If you aren’t getting money back from the IRS this year, chances are you owe and are in the process of getting everything together to send on or just before April 15th. If you are worried about being able to pay that tax bill, here’s some advice from Jason Silverman of “Practical Money Matters for Life” – Don’t panic!
You can avoid penalties by acting quickly and asking for an extension before April 17th. By not filing your 2011 federal tax return the penalty on any taxes you owe increases dramatically – usually an additional 5 percent of taxes owed for each full or partial month you’re late, plus interest, up to a maximum penalty of 25 percent. But file your return/extension on time and the penalty drops tenfold to 0.5 percent.
Eventually, the IRS could even place a tax lien on your assets and future earnings.
Here are ways to help avoid penalties:
Pay by credit card. You will be charged a small convenience fee that is tax-deductible if you itemize expenses. Just be sure you can pay off your credit card balance within a few months, or the interest accrued might exceed the penalty.
Short-term extension. If you can pay the full amount within 120 days, call the IRS at 800-829-1040 and ask whether you qualify.
Installment agreement. If you need longer, an installment agreement will let you pay your bill in monthly installments for up to five years. If you owe $10,000 or less, you’re guaranteed an installment agreement provided you have filed and paid all taxes for the previous five years and haven’t had an installment agreement within that time.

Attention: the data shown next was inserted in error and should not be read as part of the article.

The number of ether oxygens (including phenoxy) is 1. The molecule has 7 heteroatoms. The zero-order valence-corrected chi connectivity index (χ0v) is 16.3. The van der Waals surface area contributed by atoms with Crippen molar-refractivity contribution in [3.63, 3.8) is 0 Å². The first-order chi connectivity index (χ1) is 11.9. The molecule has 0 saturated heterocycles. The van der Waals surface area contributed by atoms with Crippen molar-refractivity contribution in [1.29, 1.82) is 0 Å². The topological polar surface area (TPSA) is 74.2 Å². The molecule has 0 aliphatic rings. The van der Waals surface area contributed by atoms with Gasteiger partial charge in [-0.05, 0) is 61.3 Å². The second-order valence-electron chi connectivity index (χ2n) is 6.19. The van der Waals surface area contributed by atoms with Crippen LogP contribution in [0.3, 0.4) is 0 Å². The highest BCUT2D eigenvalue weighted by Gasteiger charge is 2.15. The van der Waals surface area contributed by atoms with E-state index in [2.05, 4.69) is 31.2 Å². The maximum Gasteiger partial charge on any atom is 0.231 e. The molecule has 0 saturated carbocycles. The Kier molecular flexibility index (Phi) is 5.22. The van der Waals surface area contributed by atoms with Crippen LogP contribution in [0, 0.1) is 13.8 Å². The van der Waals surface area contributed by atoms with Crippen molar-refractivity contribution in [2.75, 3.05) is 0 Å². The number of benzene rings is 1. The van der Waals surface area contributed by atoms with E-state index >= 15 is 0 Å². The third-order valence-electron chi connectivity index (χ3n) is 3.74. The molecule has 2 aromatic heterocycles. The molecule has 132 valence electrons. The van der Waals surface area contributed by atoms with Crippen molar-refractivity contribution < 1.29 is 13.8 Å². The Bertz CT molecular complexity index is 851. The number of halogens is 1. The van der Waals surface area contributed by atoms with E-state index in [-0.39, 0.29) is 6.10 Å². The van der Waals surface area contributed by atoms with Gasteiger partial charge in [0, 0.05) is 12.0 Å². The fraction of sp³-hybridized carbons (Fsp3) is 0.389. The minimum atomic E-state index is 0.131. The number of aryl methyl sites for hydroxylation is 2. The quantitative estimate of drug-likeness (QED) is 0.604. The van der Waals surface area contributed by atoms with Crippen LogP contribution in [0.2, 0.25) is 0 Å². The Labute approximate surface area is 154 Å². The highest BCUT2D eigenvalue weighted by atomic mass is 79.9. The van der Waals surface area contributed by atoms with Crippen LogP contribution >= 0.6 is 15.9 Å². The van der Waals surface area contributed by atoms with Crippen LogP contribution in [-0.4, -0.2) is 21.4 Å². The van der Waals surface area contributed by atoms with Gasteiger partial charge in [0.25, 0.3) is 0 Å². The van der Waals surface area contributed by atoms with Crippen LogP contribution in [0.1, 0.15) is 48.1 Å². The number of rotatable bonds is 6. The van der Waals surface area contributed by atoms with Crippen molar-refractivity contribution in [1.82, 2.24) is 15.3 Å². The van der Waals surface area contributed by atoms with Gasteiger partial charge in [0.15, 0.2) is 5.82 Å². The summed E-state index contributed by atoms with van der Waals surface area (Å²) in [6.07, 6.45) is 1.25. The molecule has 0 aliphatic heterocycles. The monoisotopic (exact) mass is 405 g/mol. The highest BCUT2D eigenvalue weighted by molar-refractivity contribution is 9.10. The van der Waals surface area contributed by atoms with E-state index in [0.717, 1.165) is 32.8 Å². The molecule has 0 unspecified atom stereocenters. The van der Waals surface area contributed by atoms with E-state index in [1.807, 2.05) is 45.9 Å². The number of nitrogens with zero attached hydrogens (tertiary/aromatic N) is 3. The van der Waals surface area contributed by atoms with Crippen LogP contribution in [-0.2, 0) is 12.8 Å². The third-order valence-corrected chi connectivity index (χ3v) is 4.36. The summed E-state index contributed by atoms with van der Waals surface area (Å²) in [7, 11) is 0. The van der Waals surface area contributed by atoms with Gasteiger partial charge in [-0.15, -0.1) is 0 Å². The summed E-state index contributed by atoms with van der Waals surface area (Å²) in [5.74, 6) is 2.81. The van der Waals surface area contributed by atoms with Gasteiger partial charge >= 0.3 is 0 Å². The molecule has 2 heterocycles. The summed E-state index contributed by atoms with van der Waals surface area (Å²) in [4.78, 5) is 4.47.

If you owe $25,000 or less and are in good standing, you’ll still likely qualify for a streamlined installment agreement; over $25,000 you still may qualify, but may be required to file a detailed Collection Information Statement.
There’s a $105 fee to enter an installment agreement. It’s reduced to $52 if you set up a direct debit installment plan (or $43 for low-income filers). For rules and to apply, see the “Online Payment Agreement Application” at www.irs.gov or submit IRS Form 9465.
Offer in Compromise. Under certain dire financial-hardship circumstances, the IRS may allow taxpayers with annual incomes of up to $100,000 to negotiate a reduction in the amount they owe through an Offer in Compromise.
To qualify, you must be current with all filing and payment requirements and not in bankruptcy. There is a $150 non-refundable application fee, which may be waived for low-income applicants. You’ll also be required to submit an initial payment with your application.
- Payment Options for an IRS Offer in Compromise Agreement (taxdebthelp.com)
- Offer in Compromise FAQs (taxdebthelp.com)